While we continue to watch the emerging H7N9 virus, a fresh reminder this morning that the H5N1 virus is still circulating in poultry, and occasionally sickening and killing humans. Cambodia today reports their 22nd human infection of the year – that number now eclipsing the aggregate of all previous cases reported between 2005 and the end of 2012.
2005 – 4 cases 2010 – 1 case
2006 – 2 cases 2011 – 8 cases
2007 – 1 case 2012 - 3 cases
2008 – 1 case 2013 – 22 cases
2009 – 1 case
So far, all of the cases this year appear to be widely scattered and have been linked to direct contact to infected poultry. There are no indications of human-to-human spread of the virus.
30 October 2013
The Ministry of Health (MoH) of the Kingdom of Cambodia wishes to advise members of the public that one new human case of avian influenza has been confirmed for the H5N1 virus. This is the 22nd case this year and the 43rd person to become infected with the H5N1 virus in Cambodia. Of the 43 confirmed cases, 32 were children under 14, and 26 of the 43 were female. In addition, only 11 cases out of the 22 cases this year survived.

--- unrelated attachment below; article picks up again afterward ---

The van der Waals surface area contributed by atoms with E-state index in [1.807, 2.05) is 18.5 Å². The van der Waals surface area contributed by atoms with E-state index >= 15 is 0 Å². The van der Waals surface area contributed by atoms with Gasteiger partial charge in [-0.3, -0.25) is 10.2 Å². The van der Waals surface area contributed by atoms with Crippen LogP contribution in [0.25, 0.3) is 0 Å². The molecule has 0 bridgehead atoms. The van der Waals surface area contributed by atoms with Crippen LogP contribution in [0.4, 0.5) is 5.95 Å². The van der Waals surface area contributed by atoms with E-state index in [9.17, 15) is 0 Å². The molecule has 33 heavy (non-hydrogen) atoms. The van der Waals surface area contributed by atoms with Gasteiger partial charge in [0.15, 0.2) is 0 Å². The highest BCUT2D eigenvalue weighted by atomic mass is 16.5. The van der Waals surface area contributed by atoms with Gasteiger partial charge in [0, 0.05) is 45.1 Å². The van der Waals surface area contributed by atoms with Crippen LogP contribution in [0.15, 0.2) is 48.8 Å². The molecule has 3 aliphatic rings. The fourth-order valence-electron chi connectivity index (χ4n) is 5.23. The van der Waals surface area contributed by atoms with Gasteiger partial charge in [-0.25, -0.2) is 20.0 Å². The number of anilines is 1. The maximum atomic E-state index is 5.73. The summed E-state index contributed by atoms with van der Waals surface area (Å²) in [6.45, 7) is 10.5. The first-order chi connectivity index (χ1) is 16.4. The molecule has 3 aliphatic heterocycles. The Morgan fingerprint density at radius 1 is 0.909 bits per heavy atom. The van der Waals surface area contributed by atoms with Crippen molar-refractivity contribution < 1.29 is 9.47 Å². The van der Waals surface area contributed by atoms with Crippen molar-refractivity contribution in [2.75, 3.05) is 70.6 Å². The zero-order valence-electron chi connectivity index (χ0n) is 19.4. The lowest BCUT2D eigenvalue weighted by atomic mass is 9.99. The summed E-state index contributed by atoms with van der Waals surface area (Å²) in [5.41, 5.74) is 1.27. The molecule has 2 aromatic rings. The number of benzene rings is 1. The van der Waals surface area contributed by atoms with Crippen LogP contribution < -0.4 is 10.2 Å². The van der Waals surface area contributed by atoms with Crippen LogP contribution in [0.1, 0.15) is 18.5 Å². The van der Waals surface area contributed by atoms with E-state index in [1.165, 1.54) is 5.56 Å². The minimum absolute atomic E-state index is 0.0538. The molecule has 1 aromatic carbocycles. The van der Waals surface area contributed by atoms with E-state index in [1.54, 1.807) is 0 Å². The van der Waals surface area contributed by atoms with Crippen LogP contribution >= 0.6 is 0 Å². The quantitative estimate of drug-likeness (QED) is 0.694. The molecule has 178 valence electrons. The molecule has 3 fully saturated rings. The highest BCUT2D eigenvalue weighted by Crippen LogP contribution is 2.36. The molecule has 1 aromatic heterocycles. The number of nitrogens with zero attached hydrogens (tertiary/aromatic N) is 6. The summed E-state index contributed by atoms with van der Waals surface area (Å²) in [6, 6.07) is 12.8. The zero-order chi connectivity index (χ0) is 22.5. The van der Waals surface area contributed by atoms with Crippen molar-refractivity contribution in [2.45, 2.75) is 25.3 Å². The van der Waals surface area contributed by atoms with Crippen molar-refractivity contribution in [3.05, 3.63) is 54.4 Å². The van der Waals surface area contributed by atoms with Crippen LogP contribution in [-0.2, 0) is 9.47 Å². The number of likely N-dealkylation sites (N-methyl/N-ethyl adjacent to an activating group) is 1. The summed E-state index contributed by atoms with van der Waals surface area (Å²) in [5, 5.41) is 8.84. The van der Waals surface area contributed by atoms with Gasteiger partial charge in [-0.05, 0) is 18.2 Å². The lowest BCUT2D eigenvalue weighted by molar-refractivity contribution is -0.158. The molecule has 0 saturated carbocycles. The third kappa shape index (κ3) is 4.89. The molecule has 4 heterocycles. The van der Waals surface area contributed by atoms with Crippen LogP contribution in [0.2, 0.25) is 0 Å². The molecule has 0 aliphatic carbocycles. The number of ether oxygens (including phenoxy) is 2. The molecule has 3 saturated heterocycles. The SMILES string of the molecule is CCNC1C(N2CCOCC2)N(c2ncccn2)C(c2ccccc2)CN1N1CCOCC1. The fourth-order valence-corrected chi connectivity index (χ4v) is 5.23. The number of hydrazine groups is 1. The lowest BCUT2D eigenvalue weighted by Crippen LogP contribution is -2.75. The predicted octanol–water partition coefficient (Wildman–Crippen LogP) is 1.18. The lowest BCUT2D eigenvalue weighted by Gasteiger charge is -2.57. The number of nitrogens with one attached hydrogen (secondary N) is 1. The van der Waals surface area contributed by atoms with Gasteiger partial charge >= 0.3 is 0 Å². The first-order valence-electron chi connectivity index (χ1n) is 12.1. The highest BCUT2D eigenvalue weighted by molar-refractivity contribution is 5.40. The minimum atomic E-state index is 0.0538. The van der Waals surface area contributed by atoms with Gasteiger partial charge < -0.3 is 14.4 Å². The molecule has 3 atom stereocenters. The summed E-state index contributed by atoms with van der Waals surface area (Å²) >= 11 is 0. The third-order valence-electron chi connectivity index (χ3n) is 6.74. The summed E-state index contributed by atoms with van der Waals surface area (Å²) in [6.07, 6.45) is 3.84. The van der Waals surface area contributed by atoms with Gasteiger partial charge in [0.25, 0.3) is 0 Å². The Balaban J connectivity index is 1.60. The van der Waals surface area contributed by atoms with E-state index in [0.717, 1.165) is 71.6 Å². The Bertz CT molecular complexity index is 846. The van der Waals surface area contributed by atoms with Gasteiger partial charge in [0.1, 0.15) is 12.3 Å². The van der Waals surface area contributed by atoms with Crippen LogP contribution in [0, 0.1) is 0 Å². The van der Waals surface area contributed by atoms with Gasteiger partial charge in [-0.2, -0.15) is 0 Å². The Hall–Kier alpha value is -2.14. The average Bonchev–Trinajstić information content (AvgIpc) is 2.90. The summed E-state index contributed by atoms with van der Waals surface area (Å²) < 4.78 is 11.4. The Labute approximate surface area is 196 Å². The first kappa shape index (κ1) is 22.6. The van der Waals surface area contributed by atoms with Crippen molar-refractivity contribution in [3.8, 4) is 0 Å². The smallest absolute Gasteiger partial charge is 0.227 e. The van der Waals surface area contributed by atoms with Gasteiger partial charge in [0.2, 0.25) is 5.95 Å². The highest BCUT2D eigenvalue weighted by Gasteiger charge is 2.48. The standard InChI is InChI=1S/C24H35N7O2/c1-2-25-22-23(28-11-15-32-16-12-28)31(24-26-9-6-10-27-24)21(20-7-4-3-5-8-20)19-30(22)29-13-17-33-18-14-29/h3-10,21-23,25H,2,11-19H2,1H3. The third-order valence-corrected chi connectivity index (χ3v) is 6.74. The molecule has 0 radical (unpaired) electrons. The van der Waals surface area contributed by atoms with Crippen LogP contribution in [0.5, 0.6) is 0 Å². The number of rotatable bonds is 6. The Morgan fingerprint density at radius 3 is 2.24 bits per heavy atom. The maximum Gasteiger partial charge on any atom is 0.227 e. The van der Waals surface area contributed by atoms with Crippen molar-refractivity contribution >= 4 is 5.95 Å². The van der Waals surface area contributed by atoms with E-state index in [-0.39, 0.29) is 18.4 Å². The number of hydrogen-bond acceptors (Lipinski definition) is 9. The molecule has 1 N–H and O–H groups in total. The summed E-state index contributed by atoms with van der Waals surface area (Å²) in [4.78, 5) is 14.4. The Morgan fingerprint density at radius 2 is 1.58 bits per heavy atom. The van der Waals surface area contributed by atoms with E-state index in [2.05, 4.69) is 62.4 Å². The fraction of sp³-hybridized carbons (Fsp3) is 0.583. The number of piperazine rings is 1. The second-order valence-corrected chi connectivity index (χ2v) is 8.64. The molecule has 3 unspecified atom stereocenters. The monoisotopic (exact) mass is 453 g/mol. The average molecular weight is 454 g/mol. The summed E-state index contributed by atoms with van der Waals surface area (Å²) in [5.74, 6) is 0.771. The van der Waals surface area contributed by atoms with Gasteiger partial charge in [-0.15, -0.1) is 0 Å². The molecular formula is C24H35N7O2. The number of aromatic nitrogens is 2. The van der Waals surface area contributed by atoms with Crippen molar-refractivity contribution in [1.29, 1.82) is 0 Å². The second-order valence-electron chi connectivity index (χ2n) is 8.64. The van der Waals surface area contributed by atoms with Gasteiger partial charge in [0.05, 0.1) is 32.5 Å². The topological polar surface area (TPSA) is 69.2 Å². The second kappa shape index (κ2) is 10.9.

The 22nd case, a 6-year-old girl from Romdoul village, O Romdoul commune, Phnom Preuk district, Battambang province confirmed positive for human H5N1 human avian influenza on 24th October 2013 by Institut Pasteur du Cambodge. The girl developed fever on 14th October 2013. On 15th October 2013, her parents sought treatment for her in the village. The girl’s condition worsened and the girl was referred to the Jayavarman VII Hospital in Siem Reap. On 19th October 2013 she was admitted to the Jayavarman VII Hospital with fever, cough, abdominal pain, running nose, sore throat and dyspnea. Laboratory samples were taken on 22nd October and Tamiflu administered on 24th October. The girl is currently in a stable condition.
The report goes on to state that chickens and ducks had recently died in the girl’s neighborhood, and they were investigating if she’d had direct contact with any of them.
Human infections with the H5N1 virus – while relatively rare - are always a concern:
- Because of the high fatality rate among known cases
- And because each time the virus jumps from its normal (avian) host to a human (or other mammal), it gives it another opportunity to adapt and change.
Despite hundreds (perhaps thousands) of such opportunities to date, the virus remains poorly adapted to human physiology. It can produce severe illness – even death – but only rarely is transmitted on to another person.
For now, H5N1 is primarily a threat to poultry, and to a lesser extent, those who work with, or come in close contract with, infected poultry.
The concern, of course, is that over time the virus will adapt further and someday pose a pandemic threat to humans.